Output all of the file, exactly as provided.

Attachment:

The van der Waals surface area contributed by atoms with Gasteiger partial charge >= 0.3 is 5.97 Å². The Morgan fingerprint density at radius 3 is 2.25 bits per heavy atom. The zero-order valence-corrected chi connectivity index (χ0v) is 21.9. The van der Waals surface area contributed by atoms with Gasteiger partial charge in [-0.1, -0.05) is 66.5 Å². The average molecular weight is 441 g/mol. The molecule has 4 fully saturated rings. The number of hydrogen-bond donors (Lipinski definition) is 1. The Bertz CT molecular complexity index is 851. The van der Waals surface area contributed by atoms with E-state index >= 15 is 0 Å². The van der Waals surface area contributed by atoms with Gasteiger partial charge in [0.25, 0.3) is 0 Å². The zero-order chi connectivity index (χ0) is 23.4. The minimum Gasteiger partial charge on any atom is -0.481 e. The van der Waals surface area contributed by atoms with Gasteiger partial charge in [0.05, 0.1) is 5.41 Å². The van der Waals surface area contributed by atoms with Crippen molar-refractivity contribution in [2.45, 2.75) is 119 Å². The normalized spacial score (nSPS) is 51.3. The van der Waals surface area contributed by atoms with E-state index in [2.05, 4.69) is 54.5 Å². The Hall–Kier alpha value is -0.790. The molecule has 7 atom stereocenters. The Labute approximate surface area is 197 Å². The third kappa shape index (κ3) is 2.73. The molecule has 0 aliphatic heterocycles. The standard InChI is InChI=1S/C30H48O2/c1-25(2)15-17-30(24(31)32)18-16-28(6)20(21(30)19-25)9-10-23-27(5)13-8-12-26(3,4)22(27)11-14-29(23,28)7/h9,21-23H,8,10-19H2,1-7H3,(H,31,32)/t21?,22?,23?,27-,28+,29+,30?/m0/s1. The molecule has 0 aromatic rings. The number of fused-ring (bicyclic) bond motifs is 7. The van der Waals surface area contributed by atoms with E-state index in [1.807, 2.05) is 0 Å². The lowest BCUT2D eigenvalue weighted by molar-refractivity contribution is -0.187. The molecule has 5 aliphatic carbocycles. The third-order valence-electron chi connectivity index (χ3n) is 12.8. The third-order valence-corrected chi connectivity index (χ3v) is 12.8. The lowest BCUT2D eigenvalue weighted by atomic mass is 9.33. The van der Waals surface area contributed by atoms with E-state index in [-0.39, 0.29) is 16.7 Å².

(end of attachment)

The van der Waals surface area contributed by atoms with Gasteiger partial charge >= 0.3 is 5.97 Å². The Morgan fingerprint density at radius 3 is 2.25 bits per heavy atom. The zero-order valence-corrected chi connectivity index (χ0v) is 21.9. The van der Waals surface area contributed by atoms with Gasteiger partial charge in [-0.1, -0.05) is 66.5 Å². The average molecular weight is 441 g/mol. The molecule has 4 fully saturated rings. The number of hydrogen-bond donors (Lipinski definition) is 1. The Bertz CT molecular complexity index is 851. The van der Waals surface area contributed by atoms with E-state index >= 15 is 0 Å². The van der Waals surface area contributed by atoms with Gasteiger partial charge in [0.25, 0.3) is 0 Å². The zero-order chi connectivity index (χ0) is 23.4. The minimum Gasteiger partial charge on any atom is -0.481 e. The van der Waals surface area contributed by atoms with Gasteiger partial charge in [0.05, 0.1) is 5.41 Å². The van der Waals surface area contributed by atoms with Crippen molar-refractivity contribution in [2.45, 2.75) is 119 Å². The normalized spacial score (nSPS) is 51.3. The van der Waals surface area contributed by atoms with E-state index in [2.05, 4.69) is 54.5 Å². The Hall–Kier alpha value is -0.790. The molecule has 7 atom stereocenters. The Labute approximate surface area is 197 Å². The third kappa shape index (κ3) is 2.73. The molecule has 0 aliphatic heterocycles. The standard InChI is InChI=1S/C30H48O2/c1-25(2)15-17-30(24(31)32)18-16-28(6)20(21(30)19-25)9-10-23-27(5)13-8-12-26(3,4)22(27)11-14-29(23,28)7/h9,21-23H,8,10-19H2,1-7H3,(H,31,32)/t21?,22?,23?,27-,28+,29+,30?/m0/s1. The molecule has 0 aromatic rings. The number of fused-ring (bicyclic) bond motifs is 7. The van der Waals surface area contributed by atoms with E-state index in [1.807, 2.05) is 0 Å². The lowest BCUT2D eigenvalue weighted by molar-refractivity contribution is -0.187. The molecule has 5 aliphatic carbocycles. The third-order valence-electron chi connectivity index (χ3n) is 12.8. The third-order valence-corrected chi connectivity index (χ3v) is 12.8. The lowest BCUT2D eigenvalue weighted by atomic mass is 9.33. The van der Waals surface area contributed by atoms with E-state index in [-0.39, 0.29) is 16.7 Å².